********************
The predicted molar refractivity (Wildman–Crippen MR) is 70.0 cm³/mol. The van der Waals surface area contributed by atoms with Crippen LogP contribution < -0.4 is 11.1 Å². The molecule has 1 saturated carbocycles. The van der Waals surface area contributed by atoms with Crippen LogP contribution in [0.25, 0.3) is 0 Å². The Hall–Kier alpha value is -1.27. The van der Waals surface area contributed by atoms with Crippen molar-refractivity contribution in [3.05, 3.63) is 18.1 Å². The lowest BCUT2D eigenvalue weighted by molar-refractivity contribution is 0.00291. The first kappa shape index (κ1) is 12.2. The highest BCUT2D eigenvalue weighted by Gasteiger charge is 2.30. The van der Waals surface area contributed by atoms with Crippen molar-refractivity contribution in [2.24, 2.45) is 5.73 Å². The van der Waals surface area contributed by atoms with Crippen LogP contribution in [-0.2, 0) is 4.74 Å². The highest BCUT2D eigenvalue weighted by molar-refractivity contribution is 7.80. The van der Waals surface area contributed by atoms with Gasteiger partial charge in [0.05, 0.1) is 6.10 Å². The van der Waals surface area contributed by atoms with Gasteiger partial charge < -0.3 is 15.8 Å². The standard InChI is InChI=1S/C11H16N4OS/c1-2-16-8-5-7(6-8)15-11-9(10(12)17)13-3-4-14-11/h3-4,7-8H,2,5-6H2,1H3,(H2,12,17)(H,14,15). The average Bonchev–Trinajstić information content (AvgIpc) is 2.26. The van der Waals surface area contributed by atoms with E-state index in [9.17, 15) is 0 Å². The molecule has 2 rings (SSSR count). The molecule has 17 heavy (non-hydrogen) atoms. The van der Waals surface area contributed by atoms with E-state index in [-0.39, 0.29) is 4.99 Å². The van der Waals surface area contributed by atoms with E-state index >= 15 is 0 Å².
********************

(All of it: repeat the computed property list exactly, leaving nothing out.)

The predicted molar refractivity (Wildman–Crippen MR) is 70.0 cm³/mol. The van der Waals surface area contributed by atoms with Crippen LogP contribution < -0.4 is 11.1 Å². The molecule has 1 saturated carbocycles. The van der Waals surface area contributed by atoms with Crippen LogP contribution in [0.25, 0.3) is 0 Å². The Hall–Kier alpha value is -1.27. The van der Waals surface area contributed by atoms with Crippen molar-refractivity contribution in [3.05, 3.63) is 18.1 Å². The lowest BCUT2D eigenvalue weighted by molar-refractivity contribution is 0.00291. The first kappa shape index (κ1) is 12.2. The highest BCUT2D eigenvalue weighted by Gasteiger charge is 2.30. The van der Waals surface area contributed by atoms with Crippen molar-refractivity contribution in [2.24, 2.45) is 5.73 Å². The van der Waals surface area contributed by atoms with Crippen LogP contribution in [-0.2, 0) is 4.74 Å². The highest BCUT2D eigenvalue weighted by molar-refractivity contribution is 7.80. The van der Waals surface area contributed by atoms with Gasteiger partial charge in [0.05, 0.1) is 6.10 Å². The van der Waals surface area contributed by atoms with Gasteiger partial charge < -0.3 is 15.8 Å². The standard InChI is InChI=1S/C11H16N4OS/c1-2-16-8-5-7(6-8)15-11-9(10(12)17)13-3-4-14-11/h3-4,7-8H,2,5-6H2,1H3,(H2,12,17)(H,14,15). The average Bonchev–Trinajstić information content (AvgIpc) is 2.26. The van der Waals surface area contributed by atoms with E-state index in [9.17, 15) is 0 Å². The molecule has 2 rings (SSSR count). The molecule has 17 heavy (non-hydrogen) atoms. The van der Waals surface area contributed by atoms with E-state index in [-0.39, 0.29) is 4.99 Å². The van der Waals surface area contributed by atoms with E-state index >= 15 is 0 Å².